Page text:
Facial recognition technology has slowly crept into everyday life, most notably with personal photos. Upload a picture to Facebook, and the social media giant will suggest friends to tag. Not forgetting Google and Apple can automatically identify faces in photos, making it easier for users to search their photos for a specific friend or relative.
We have been locked up by technology that we haven’t realized how the devices we are using are having more power and control in our lives, especially Apple devices. Have you thought on how Apple is invading your body? That Apple device you’re probably using to read this item is controlling every move in your life. We are trapped and there is no way to escape.
Your password can be decrypted, but your face is yours alone. That’s the thinking behind Apple’s new feature for users to unlock its recently launched IPhone X, face ID. The feature uses facial biometrics to determine if you’re the authorized owner of the phone and is set to replace the touch ID fingerprint sensor on the phone.
It requires you to scan your face with an advanced “True Depth Camera System” to access the phone’s services. We shouldn’t be surprised however since Apple is always innovating with its products. According to Apple, face ID is more secure than touch ID since once you’ve scanned your face, your face data remains in the IPhone, not in their server. Since your phone is encrypted, Apple won’t be able to access it. In addition, face ID is capable of capturing more data points compared to touch ID. However, the big question is, Is it really secure? Or there is something we are not being told?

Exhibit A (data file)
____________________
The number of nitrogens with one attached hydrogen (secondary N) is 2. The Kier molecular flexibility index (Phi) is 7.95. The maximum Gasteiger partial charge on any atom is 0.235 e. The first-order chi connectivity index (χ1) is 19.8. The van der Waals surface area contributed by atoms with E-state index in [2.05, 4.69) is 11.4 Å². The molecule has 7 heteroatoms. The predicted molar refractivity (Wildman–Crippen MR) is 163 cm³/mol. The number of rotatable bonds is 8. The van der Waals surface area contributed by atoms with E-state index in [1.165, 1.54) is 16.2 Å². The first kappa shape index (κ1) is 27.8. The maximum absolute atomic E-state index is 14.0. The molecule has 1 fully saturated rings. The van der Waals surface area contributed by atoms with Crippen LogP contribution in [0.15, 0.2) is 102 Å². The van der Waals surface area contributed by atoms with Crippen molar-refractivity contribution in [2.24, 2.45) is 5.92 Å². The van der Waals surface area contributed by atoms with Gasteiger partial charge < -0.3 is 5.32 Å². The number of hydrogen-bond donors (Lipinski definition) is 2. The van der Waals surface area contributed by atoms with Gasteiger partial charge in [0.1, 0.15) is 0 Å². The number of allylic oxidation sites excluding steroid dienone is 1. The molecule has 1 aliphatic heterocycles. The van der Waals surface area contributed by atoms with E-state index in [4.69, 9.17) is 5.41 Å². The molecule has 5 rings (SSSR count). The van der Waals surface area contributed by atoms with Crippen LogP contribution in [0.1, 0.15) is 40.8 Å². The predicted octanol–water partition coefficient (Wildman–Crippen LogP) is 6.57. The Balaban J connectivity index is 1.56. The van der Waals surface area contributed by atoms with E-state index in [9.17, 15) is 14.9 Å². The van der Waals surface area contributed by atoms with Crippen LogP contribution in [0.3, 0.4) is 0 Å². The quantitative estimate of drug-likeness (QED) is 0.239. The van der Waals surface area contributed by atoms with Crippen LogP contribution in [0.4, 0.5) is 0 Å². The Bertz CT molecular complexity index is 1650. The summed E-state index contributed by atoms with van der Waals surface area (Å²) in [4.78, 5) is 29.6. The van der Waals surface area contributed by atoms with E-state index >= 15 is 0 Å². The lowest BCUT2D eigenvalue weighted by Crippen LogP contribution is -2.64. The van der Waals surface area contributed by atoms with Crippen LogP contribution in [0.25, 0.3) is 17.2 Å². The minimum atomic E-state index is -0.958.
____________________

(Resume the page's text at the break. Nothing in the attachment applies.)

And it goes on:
Many people are already suspicious about the new feature adding to the fact that it failed on stage during the Apple Event. But later, Apple clarified that it was a staff problem rather than a technological failing. Sounds funny! “Nothing has ever been simpler, more natural and effortless,” Phil Schiller, senior vice president of worldwide marketing, said during Apple’s first product launch at its new headquarters in Cupertino, Calif.
“Face ID is the future of how we unlock our smartphones and protect our sensitive information” Here is the interesting part. Apple claims that our face print will stay safe in a chip in our phone. What if that policy changes later on? We never know, it could change anytime. Don’t forget when WhatsApp says, they won’t share our data with Facebook. Next thing we know is that our data is being shared with Facebook. Wow seriously? Believe it or not, WhatsApp share some of your data with Facebook. Similarly, Apple could create a massive database of faces that can be used for advertisement purpose.
We don’t really know what this is all about. Nonetheless, technologists flaunt it as a futuristic experience that is more secure than entering a password. They claim the technology could one day be used to unlock cars, withdraw money from the ATM’s or enter connected homes. Surprisingly, just as users were quick to come around on touch ID, the same is likely to happen with face ID. Time and again, Apple has pushed through innovations and made them widespread while turning others obsolete.
Think about what IPods did to compact discs, and what IPhone did to blackberry. Don’t forget that selecting the best method to unlock your phone is not as simple as just wanting to keep intruders out of your device. There are privacy and security concerns that you shouldn’t overlook. Most of us are ignorant of the fact that one day we could be in a situation where our phones will need to be accessed. With touch ID, you can unlock your phone while it’s in your pocket.
While face ID will force you to hold your phone within certain angle in order to work. What about if some criminals detain and force you to unlock your phone? They can’t guess your password, but they can unlock it by your face scan. So, in conclusion before you dig into your pocket to purchase IPhone X, consider whether the feature works best for you.
Privacy and security is paramount especially in this digital error. Technology “giants” are capable of doing anything at the expense of our ignorance. Are we safe by trusting Apple at the expense of our private information? Is it really worth the investment? Are we going to gain or lose anything after all? Should you secure iPhone X with what you are, or what you know?